Lisa Kestory gave the furry critter a kiss.

“When God wants to remind humans what falling love feels like, He sends a baby squirrel,” Kestory said on Facebook today.

The squirrel rehabber at Ahopha Wildlife Rescue said 22 baby squirrels, as well as other displaced animals, are being cared for at the DeLeon Springs-based nonprofit owned by Tom Scotti.

SquirrelGirl, as Kestory is called, recently set up an account on GoFundme.com to help Ahopha Wildlife Rescue rescue squirrels and other animals displaced or injured by Hurricane Irma.

Most of the rescued animals are birds, including waterfowl and sandhill cranes, as well as “lots” of baby squirrels, she wrote.

“Donations are desperately needed for rescue supplies, pet formula, nipples and syringes, medical supplies, medical care and most importantly, FUEL for the Ahopha Wildlife Rescue vehicle to be able to get to the wildlife at rescue locations all over Central Florida, so they can be taken to the local rehabbers and Veterinarians for emergency care,” the GoFundme account says.
Baby squirrels were found across west Volusia after the storm.

On Sept. 11 , the day after Irma, Ej Bielen‎ posted this on the DeBary Proud! Facebook page:
“Found a baby squirrel in the Streets on naranja and Valencia. He’s still alive and has a small injury to his tail. We bandaged him up. He had a sibling next to him that unfortunately didn’t survive due to cars driving through. Luckily we found him before the next car did. He is very young and not moving too much but looks to be breathing normal. Eyes are still closed. If anyone has any tips on how to care for him or wants to help us out please provide guidance. Thank you.”

Kestory’s call for help prompted positive responses online.

Brandy Dantas of DeLand said this to Kestory on Facebook: “Do y’all need any blankets or supplies like that no extra money right now but can see what I have around the house to donate. Would love to help out any way I can Tom does amazing work and I have brought a few baby squirrels to him in the past.”

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‘This is the time to hunker down,’ Volusia manager says



Volusia County officials tonight urged residents to stay indoors as Hurricane Irma hammers Florida. A countywide curfew begins at 9 p.m. today and lasts until noon Monday.

“This is the time to hunker down,” said Volusia County Manager Jim Dinneen.

About 4,000 people are currently in emergency shelters in Volusia County. He said the most damaging winds are expected between 11 p.m. today through 10 a.m. Monday.  Gusts of 75 miles per hour are possible.

“We strongly advise that everyone stay inside and not go out in the storm,” Dinneen said. “The ground is saturated from the rain and power lines may be down.”

Volusia County Sheriff Mike Chitwood said officers will use “discretion and common sense” while enforcing the curfew.

“Those who are evacuating, unavoidably traveling for work or who have an urgent need to travel in the area are free to do so if absolutely necessary.” a county news release said. “The intent of the curfew is to keep people safe, discourage loitering and prevent looting – which won’t be tolerated.”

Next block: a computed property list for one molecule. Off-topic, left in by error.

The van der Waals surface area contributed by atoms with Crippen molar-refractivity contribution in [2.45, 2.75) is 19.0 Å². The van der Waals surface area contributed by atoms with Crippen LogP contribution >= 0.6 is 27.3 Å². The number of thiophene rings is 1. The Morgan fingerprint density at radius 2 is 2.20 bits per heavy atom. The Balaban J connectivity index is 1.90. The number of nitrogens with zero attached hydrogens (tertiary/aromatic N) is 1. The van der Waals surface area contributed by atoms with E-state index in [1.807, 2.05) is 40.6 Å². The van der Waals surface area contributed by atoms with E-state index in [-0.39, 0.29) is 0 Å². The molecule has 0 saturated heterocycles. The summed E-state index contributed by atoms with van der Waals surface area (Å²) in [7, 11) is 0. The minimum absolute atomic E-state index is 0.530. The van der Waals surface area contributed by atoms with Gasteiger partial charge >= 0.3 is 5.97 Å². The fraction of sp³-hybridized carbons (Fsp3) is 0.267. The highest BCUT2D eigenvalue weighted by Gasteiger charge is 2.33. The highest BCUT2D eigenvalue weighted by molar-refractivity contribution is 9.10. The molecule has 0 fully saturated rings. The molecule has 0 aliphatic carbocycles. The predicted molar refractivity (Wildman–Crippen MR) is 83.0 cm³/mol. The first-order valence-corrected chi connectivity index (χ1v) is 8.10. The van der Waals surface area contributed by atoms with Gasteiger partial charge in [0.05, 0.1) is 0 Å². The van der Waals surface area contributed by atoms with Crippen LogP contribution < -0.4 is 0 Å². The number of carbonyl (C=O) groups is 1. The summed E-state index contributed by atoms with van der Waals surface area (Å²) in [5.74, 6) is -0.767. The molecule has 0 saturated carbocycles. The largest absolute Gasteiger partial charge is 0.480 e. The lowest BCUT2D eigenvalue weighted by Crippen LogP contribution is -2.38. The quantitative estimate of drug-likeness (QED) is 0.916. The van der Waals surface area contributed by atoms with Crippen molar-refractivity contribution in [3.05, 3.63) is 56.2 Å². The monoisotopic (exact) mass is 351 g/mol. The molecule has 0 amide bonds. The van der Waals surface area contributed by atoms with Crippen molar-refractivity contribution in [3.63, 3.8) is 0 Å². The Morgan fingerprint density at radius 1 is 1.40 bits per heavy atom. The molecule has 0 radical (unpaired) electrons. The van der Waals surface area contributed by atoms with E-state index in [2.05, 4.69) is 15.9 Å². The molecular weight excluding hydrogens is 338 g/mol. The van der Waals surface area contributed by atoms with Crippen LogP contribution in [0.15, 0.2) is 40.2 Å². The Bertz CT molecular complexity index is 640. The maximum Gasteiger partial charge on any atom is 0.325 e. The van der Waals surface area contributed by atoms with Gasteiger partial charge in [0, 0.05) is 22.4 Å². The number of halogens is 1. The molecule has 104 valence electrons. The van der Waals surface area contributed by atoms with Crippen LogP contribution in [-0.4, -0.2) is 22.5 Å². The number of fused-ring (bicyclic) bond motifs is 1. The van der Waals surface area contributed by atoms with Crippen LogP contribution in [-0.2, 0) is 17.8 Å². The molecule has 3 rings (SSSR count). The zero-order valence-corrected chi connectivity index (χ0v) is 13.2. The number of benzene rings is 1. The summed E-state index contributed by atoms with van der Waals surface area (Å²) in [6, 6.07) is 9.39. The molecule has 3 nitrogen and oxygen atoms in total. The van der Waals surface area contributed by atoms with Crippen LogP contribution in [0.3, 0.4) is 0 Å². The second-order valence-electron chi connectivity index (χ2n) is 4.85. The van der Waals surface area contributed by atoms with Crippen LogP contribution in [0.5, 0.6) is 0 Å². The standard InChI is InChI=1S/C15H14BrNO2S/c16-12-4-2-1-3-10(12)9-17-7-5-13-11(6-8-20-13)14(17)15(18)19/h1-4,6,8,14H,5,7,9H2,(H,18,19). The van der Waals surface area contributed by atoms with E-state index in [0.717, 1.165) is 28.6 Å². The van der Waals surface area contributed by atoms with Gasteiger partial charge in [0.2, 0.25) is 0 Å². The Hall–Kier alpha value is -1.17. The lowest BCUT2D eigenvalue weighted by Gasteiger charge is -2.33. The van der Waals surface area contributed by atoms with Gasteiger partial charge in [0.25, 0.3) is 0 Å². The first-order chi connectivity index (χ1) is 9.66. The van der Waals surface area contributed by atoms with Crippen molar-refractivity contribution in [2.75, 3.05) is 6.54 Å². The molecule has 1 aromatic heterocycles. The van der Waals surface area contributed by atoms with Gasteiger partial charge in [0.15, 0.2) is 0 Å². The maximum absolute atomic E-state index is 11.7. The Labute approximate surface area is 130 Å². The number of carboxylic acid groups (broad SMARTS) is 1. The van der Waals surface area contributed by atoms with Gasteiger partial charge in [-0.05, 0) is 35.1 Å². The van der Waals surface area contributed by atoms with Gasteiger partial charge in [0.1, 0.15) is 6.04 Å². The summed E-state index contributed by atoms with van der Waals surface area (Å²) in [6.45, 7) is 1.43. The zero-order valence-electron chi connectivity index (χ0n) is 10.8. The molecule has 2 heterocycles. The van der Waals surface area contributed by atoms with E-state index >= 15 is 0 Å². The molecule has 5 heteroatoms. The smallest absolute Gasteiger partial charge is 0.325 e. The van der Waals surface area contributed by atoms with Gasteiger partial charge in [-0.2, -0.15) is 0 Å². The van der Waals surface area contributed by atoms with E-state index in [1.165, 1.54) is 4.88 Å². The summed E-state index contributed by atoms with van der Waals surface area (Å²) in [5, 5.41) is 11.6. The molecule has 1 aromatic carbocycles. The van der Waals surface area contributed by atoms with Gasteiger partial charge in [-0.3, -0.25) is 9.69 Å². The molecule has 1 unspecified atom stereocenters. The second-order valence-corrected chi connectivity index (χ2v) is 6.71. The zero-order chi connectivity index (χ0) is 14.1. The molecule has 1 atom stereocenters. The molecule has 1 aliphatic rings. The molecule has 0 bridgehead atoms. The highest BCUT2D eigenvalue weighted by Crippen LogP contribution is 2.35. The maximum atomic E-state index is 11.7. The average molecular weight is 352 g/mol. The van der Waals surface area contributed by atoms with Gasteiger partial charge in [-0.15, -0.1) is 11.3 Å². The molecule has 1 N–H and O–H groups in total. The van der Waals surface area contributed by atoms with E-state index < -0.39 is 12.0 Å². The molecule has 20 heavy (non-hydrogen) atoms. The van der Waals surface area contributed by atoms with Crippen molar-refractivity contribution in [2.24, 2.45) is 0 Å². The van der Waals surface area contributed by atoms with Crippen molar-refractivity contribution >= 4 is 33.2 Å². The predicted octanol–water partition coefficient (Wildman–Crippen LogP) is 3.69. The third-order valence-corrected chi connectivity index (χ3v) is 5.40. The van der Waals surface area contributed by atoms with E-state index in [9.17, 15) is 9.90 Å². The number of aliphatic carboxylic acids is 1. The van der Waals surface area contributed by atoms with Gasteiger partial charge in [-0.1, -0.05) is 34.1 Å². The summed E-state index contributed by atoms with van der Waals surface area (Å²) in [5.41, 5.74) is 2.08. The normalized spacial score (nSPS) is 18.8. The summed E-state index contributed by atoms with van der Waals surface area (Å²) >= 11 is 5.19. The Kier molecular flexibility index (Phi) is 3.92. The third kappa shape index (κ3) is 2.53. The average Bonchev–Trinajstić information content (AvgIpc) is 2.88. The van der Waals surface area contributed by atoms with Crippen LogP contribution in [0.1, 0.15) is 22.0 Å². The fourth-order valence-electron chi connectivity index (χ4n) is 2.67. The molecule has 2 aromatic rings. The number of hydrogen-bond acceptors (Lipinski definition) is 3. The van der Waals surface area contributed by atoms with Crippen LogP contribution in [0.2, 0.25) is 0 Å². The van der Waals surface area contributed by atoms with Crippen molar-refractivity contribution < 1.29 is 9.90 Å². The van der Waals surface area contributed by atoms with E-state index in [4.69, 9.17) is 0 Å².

Other updates from the county:

  • All bridges in Volusia County to the beachside are closed.
  • The north causeway in New Smyrna Beach and the Main Street Bridge in Daytona Beach have westbound lanes open for those who are leaving beachside.
  • Turnbull Bay Bridge in New Smyrna Beach and Highbridge in Ormond Beach are closed.

The number for the Citizens Information Center is 866-345-0345.

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DeBary proudly assembling for Hurricane Irma


Got a skill? Want to help? DeBary residents are assembling a volunteer response team in case Hurricane Irma hits.

Tentative plans call for a meeting of potential volunteers Monday night with a location and other details to be released on DeBary Proud on Facebook.

“We are hoping to have people of all skills available for storm or other natural disaster events that can help along side first responders,” Jason Clisby wrote.

Volusia County offers up-to-date information about storm preparedness, including important checklists, online.

DeBary has been hit hard by flooding in the past, even by indirect storm strikes.  As a result, millions have been spent upgrading the River City’s storm-water systems.

Even with those upgrades, DeBary could suffer widespread flooding under a major storm, Public Works Director Alan Williamson told the City Council in June.

Tropical Storm Fay dumped close to 24 inches of rain in 24 hours on parts of West Volusia in 2008, overflowing lakes, putting streets underwater and flooding 130 homes in DeBary.

Clisby issued an invitation for storm response volunteers on Sunday morning.

“If you are interested in volunteering or just getting more info, comment in this post.,” he wrote. “We will update as we have more information. We will likely call for a bigger meeting one evening this week to get everyone on the same page.”

The National Hurricane Center said this about Irma on Sunday:

  • It’s too early to say with certainty where Irma might hit in the U.S. mainland, though projections show it aiming at Florida and sitting northeast of Cuba by Friday.
  • Hurricane Irma is a Category 3 with maximum sustained winds of 115 mph while moving west-southwest.
  • The storm will power up as it moves over warmer water over the next three to five days.

“After 5 days, the forecast becomes much more uncertain, with most models suggesting a sharp turn north while remaining offshore,” the National Hurricane Center said this morning. “However, direct impacts to Florida can’t be ruled out as forecasts a week out are historically unreliable.”